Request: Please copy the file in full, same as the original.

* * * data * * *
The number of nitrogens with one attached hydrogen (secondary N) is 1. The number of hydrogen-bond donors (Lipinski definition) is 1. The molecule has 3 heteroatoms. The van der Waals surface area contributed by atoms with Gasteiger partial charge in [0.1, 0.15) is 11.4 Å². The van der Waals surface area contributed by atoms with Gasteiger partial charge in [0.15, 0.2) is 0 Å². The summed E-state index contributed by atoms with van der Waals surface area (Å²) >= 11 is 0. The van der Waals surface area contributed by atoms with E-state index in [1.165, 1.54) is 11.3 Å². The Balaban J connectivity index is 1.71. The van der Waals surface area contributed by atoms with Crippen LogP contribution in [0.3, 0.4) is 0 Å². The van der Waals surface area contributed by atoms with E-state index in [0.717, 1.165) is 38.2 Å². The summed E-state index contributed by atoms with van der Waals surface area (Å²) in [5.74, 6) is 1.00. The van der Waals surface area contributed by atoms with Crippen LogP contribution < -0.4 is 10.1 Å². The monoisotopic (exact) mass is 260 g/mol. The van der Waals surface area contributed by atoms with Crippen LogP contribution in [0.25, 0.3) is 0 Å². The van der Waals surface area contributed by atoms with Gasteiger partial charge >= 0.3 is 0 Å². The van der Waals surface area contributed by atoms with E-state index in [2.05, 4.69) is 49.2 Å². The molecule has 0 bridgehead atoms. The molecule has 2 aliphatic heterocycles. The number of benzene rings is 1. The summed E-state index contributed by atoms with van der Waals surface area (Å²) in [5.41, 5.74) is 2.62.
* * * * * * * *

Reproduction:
The number of nitrogens with one attached hydrogen (secondary N) is 1. The number of hydrogen-bond donors (Lipinski definition) is 1. The molecule has 3 heteroatoms. The van der Waals surface area contributed by atoms with Gasteiger partial charge in [0.1, 0.15) is 11.4 Å². The van der Waals surface area contributed by atoms with Gasteiger partial charge in [0.15, 0.2) is 0 Å². The summed E-state index contributed by atoms with van der Waals surface area (Å²) >= 11 is 0. The van der Waals surface area contributed by atoms with E-state index in [1.165, 1.54) is 11.3 Å². The Balaban J connectivity index is 1.71. The van der Waals surface area contributed by atoms with Crippen LogP contribution in [0.3, 0.4) is 0 Å². The van der Waals surface area contributed by atoms with E-state index in [0.717, 1.165) is 38.2 Å². The summed E-state index contributed by atoms with van der Waals surface area (Å²) in [5.74, 6) is 1.00. The van der Waals surface area contributed by atoms with Crippen LogP contribution < -0.4 is 10.1 Å². The monoisotopic (exact) mass is 260 g/mol. The van der Waals surface area contributed by atoms with Crippen LogP contribution in [0.25, 0.3) is 0 Å². The van der Waals surface area contributed by atoms with Gasteiger partial charge >= 0.3 is 0 Å². The van der Waals surface area contributed by atoms with E-state index in [2.05, 4.69) is 49.2 Å². The molecule has 0 bridgehead atoms. The molecule has 2 aliphatic heterocycles. The number of benzene rings is 1. The summed E-state index contributed by atoms with van der Waals surface area (Å²) in [5.41, 5.74) is 2.62.